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Table 2.  Number and percentage of public middle schools reporting incidents of crime that occurred at school to police, the number of incidents reported to police, and the rate of incidents reported to police per 1,000 students, by incident type and selected school characteristics: School year 2003–04—Continued (Return to Table 2)


School characteristic Theft reported to police3   Other incidents reported to police4
Number of schools Percent of schools Number of incidents Rate per 1,000 students   Number of schools Percent of schools Number of incidents Rate per 1,000 students
All public schools 6,345 44 27,362 2.8   10,225 71 67,302 6.9
                   
Enrollment size                  
Less than 300 759 35 1,441 2.7   1,037 48 2,264 4.2
300–499 1,075 35 3,794 2.8   2,096 67 8,351 6.2
500–999 3,362 48 14,337 2.8   5,193 74 34,565 6.8
1,000 or more 1,149 53 7,790 2.8   1,900 87 22,121 7.9
                   
Urbanicity                  
City 1,708 50 9,278 3.4   2,812 83 28,645 10.5
Urban fringe 2,333 43 10,522 2.6   3,723 69 22,833 5.6
Town 971 43 3,287 2.9   1,579 70 7,168 6.3
Rural 1,333 39 4,275 2.4   2,111 61 8,656 4.8
                   
Crime level where students live5                  
High 499 47 2,473 2.8   915 86 10,483 12.0
Moderate 1,768 55 8,010 3.5   2,481 77 22,591 9.9
Low 3,088 38 12,212 2.4   5,216 65 24,376 4.8
Mixed 989 46 4,667 2.9   1,613 75 9,852 6.2
                   
Percent minority enrollment6                  
Less than 5 percent 962 35 3,106 2.2   1,516 55 5,355 3.9
5 to 20 percent 1,633 44 6,296 2.6   2,532 69 13,565 5.5
20 to 50 percent 1,586 48 7,796 3.3   2,518 76 14,277 6.0
50 percent or more 2,018 46 9,783 2.9   3,419 77 33,190 9.8
                   
Percent of students eligible for free or reduced-price lunch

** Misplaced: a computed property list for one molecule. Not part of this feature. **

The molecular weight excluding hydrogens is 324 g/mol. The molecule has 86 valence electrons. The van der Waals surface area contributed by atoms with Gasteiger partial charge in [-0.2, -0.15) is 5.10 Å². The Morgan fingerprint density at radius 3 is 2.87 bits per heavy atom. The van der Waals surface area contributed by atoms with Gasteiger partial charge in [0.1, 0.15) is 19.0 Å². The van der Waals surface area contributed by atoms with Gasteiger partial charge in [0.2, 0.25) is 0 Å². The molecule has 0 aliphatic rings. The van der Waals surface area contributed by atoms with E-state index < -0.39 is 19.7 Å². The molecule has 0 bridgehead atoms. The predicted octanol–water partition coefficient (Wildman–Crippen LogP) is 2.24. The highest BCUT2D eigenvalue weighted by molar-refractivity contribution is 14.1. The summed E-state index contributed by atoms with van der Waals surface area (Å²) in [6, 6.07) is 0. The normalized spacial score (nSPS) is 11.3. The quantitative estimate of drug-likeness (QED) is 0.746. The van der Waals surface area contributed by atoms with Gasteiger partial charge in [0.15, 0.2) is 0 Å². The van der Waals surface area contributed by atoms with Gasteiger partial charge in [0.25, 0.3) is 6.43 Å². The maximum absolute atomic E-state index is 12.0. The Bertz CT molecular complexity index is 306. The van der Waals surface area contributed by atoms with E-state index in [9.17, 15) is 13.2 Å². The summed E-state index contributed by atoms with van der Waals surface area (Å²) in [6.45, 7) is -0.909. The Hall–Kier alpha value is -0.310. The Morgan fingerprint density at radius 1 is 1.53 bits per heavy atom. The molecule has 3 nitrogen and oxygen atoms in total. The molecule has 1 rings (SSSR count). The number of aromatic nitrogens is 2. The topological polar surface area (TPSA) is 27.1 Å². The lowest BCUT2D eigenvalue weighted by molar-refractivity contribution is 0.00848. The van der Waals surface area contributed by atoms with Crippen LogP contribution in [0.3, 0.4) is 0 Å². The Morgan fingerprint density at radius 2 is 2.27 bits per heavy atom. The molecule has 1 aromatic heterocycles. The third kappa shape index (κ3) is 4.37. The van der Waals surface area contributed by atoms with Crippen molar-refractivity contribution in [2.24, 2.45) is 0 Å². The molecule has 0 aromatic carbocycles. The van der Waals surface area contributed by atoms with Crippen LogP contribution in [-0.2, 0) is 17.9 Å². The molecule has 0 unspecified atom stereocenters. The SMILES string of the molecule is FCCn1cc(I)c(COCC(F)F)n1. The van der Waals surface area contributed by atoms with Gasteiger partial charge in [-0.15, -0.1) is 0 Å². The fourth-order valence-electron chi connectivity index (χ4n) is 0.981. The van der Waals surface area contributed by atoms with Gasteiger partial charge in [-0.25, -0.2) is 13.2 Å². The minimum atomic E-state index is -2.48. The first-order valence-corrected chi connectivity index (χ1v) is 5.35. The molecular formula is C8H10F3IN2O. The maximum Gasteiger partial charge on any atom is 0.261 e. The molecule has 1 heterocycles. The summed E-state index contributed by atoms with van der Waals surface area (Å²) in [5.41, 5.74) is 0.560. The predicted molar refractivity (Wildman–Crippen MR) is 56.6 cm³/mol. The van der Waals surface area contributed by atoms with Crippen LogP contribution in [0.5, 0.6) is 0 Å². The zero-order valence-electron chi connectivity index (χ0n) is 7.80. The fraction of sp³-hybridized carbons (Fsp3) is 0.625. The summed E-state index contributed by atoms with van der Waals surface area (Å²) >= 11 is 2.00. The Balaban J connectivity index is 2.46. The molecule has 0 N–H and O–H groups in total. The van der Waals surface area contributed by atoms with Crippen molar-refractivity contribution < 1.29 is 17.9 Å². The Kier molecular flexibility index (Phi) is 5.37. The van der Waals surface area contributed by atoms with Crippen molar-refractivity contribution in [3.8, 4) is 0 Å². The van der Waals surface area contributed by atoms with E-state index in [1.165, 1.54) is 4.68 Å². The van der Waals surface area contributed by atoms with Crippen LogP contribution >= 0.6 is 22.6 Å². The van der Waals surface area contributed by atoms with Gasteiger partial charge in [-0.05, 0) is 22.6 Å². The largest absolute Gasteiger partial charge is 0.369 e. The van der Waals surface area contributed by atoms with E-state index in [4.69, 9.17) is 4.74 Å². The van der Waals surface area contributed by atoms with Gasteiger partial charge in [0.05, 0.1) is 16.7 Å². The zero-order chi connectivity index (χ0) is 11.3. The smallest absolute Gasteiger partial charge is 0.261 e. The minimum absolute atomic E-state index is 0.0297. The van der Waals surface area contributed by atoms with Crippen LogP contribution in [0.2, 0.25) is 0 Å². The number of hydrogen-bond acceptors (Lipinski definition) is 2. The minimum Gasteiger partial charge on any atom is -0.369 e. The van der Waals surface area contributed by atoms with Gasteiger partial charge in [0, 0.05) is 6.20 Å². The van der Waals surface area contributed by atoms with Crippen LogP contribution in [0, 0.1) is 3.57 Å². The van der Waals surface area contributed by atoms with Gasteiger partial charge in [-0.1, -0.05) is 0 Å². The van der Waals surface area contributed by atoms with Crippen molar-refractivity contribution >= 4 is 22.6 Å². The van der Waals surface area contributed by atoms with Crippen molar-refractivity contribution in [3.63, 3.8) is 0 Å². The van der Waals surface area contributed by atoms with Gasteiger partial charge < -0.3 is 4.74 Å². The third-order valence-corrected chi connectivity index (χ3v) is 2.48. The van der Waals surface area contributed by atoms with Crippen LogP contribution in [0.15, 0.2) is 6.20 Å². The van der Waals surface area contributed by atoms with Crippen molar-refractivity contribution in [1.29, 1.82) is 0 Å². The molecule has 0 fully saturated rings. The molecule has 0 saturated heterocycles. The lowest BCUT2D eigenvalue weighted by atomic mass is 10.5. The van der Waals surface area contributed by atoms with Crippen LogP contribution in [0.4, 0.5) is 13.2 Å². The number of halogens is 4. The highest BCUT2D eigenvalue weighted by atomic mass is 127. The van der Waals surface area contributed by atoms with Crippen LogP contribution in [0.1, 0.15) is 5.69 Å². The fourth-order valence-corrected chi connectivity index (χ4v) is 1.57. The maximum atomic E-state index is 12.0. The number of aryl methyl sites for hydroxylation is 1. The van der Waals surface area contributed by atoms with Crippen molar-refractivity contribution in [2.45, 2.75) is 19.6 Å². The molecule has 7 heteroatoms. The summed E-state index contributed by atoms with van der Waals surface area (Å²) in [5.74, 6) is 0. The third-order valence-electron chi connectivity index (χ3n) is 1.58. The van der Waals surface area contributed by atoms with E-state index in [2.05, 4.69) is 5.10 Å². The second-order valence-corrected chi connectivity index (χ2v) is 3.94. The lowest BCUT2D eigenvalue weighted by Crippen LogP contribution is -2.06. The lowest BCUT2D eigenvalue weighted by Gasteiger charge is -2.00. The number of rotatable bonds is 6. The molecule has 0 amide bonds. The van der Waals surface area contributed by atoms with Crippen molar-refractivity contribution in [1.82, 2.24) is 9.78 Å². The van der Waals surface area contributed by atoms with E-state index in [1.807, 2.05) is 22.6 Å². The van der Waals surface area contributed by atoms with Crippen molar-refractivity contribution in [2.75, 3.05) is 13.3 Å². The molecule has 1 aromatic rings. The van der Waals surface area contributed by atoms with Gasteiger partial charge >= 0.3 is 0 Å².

0–20 percent 1,582 47 5,941 2.3   2,174 64 11,075 4.3
21–50 percent 2,278 42 10,166 3.0   3,914 72 20,966 6.1
More than 50 percent 2,485 44 11,255 3.0   4,137 73 35,261 9.3
                   
Percent of students below 15th percentile on standardized tests                  
0–5 percent 1,427 43 5,226 2.4   2,067 62 9,302 4.2
6–15 percent 2,927 46 12,657 3.0   4,483 70 28,508 6.7
More than 15 percent 1,991 42 9,479 2.9   3,675 77 29,492 9.0
                   
Percent of students likely to attend college                  
0–35 percent 2,023 43 10,593 3.4   3,586 77 30,844 10.0
36–60 percent 2,002 45 8,668 2.9   3,158 71 18,898 6.3
More than 60 percent 2,320 43 8,101 2.2   3,480 64 17,560 4.7
                   
Percent of students who consider academic achievement important                  
0–25 percent 810 46 3,736 3.4   1,180 67 10,175 9.2
26–50 percent 1,500 46 6,156 2.8   2,551 78 18,000 8.3
51–75 percent 2,099 44 9,701 3.0   3,487 73 22,710 7.1
More than 75 percent 1,936 41 7,769 2.4   3,007 64 16,417 5.0
                   
Percent male enrollment                  
0–44 percent 279 32 1,627 3.2   623 72 4,895 9.8
45–55 percent 5,640 45 23,551 2.7   8,867 70 57,584 6.7
More than 55 percent 425 41 2,184 3.4   735 70 4,823 7.6
                   
Student-to-teacher ratio7                  
Less than 12 students 2,548 42 9,953 3.0   4,136 68 20,298 6.0
12–16 students 2,613 46 12,673 3.2   3,971 70 27,645 7.0
More than 16 students 1,184 43 4,737 1.9   2,119 78 19,359 7.9
                   
Number of classroom changes8                  
0–3 changes 140 23 294 0.9   383 63 1,177 3.6
4–6 changes 2,396 43 10,306 2.6   3,691 66 27,655 7.1
More than 6 changes 3,809 46 16,762 3.0   6,151 75 38,470 6.9
                   
Regular use of law enforcement9                  
Regular use 4,742 51 21,425 3.1   7,277 78 52,668 7.6
No regular use 1,602 31 5,937 2.1   2,948 57 14,634 5.2
                   
Number of serious discipline problems10                  
No problems 2,470 36 7,888 1.9   4,209 62 19,259 4.6
1 problem 1,381 46 5,520 2.6   2,203 73 11,613 5.5
2 problems 1,135 50 4,965 3.0   1,802 79 13,738 8.4
3 or more problems 1,359 57 8,990 4.7   2,011 84 22,691 11.9
                   
Transfers as a percentage of enrollment11                  
0 to 6 percent 994 35 3,042 1.5   1,858 65 11,098 5.5
6 to 11 percent 1,475 46 5,950 3.0   2,231 69 11,738 5.8
11 to 21 percent 2,062 45 8,175 2.8   3,205 70 19,117 6.4
21 percent or more 1,814 48 10,195 3.6   2,931 77 25,349 9.1